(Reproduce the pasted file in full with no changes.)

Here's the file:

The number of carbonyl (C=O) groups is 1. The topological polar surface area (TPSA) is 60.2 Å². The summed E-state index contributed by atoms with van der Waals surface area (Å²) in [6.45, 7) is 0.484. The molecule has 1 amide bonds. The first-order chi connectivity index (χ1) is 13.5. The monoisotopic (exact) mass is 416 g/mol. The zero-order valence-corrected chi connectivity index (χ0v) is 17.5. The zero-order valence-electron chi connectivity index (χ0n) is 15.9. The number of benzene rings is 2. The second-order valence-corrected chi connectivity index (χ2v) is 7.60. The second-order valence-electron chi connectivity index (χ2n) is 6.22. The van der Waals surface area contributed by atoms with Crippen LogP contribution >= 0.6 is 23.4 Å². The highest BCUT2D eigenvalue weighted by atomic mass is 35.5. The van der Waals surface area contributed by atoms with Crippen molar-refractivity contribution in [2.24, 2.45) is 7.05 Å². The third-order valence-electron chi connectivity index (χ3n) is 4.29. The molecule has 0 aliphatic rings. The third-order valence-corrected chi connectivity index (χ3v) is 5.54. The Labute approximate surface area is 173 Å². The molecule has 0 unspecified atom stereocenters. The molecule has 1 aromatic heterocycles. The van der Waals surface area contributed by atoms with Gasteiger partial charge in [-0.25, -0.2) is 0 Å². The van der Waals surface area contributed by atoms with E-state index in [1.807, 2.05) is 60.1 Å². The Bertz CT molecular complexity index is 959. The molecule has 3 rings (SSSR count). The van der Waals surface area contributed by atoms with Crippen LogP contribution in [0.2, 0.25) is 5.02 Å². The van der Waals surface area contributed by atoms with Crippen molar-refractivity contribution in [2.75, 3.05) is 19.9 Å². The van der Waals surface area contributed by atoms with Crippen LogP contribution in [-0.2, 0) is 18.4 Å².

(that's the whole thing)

The number of carbonyl (C=O) groups is 1. The topological polar surface area (TPSA) is 60.2 Å². The summed E-state index contributed by atoms with van der Waals surface area (Å²) in [6.45, 7) is 0.484. The molecule has 1 amide bonds. The first-order chi connectivity index (χ1) is 13.5. The monoisotopic (exact) mass is 416 g/mol. The zero-order valence-corrected chi connectivity index (χ0v) is 17.5. The zero-order valence-electron chi connectivity index (χ0n) is 15.9. The number of benzene rings is 2. The second-order valence-corrected chi connectivity index (χ2v) is 7.60. The second-order valence-electron chi connectivity index (χ2n) is 6.22. The van der Waals surface area contributed by atoms with Crippen LogP contribution >= 0.6 is 23.4 Å². The highest BCUT2D eigenvalue weighted by atomic mass is 35.5. The van der Waals surface area contributed by atoms with Crippen molar-refractivity contribution in [2.24, 2.45) is 7.05 Å². The third-order valence-electron chi connectivity index (χ3n) is 4.29. The molecule has 0 aliphatic rings. The third-order valence-corrected chi connectivity index (χ3v) is 5.54. The Labute approximate surface area is 173 Å². The molecule has 0 unspecified atom stereocenters. The molecule has 1 aromatic heterocycles. The van der Waals surface area contributed by atoms with Gasteiger partial charge in [-0.25, -0.2) is 0 Å². The van der Waals surface area contributed by atoms with E-state index in [1.807, 2.05) is 60.1 Å². The Bertz CT molecular complexity index is 959. The molecule has 3 rings (SSSR count). The van der Waals surface area contributed by atoms with Crippen LogP contribution in [0.2, 0.25) is 5.02 Å². The van der Waals surface area contributed by atoms with Crippen molar-refractivity contribution in [2.75, 3.05) is 19.9 Å². The van der Waals surface area contributed by atoms with Crippen LogP contribution in [-0.2, 0) is 18.4 Å².